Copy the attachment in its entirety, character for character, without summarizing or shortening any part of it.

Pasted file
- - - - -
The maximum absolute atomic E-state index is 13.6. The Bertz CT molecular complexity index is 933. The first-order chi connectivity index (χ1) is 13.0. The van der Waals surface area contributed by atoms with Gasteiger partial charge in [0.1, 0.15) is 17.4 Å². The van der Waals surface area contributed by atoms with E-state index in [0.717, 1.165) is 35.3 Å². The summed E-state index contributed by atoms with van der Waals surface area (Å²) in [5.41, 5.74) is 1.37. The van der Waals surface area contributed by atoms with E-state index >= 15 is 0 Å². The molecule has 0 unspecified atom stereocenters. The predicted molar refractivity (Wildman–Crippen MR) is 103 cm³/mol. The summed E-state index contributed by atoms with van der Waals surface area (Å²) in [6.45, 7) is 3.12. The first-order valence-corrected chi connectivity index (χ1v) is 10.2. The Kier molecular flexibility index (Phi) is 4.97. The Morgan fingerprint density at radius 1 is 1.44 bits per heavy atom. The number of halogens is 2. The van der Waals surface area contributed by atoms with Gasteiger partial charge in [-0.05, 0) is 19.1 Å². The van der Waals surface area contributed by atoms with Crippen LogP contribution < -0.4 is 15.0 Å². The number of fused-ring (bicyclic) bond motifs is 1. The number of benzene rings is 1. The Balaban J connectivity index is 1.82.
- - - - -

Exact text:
The maximum absolute atomic E-state index is 13.6. The Bertz CT molecular complexity index is 933. The first-order chi connectivity index (χ1) is 13.0. The van der Waals surface area contributed by atoms with Gasteiger partial charge in [0.1, 0.15) is 17.4 Å². The van der Waals surface area contributed by atoms with E-state index in [0.717, 1.165) is 35.3 Å². The summed E-state index contributed by atoms with van der Waals surface area (Å²) in [5.41, 5.74) is 1.37. The van der Waals surface area contributed by atoms with E-state index >= 15 is 0 Å². The molecule has 0 unspecified atom stereocenters. The predicted molar refractivity (Wildman–Crippen MR) is 103 cm³/mol. The summed E-state index contributed by atoms with van der Waals surface area (Å²) in [6.45, 7) is 3.12. The first-order valence-corrected chi connectivity index (χ1v) is 10.2. The Kier molecular flexibility index (Phi) is 4.97. The Morgan fingerprint density at radius 1 is 1.44 bits per heavy atom. The number of halogens is 2. The van der Waals surface area contributed by atoms with Gasteiger partial charge in [-0.05, 0) is 19.1 Å². The van der Waals surface area contributed by atoms with Crippen LogP contribution < -0.4 is 15.0 Å². The number of fused-ring (bicyclic) bond motifs is 1. The number of benzene rings is 1. The Balaban J connectivity index is 1.82.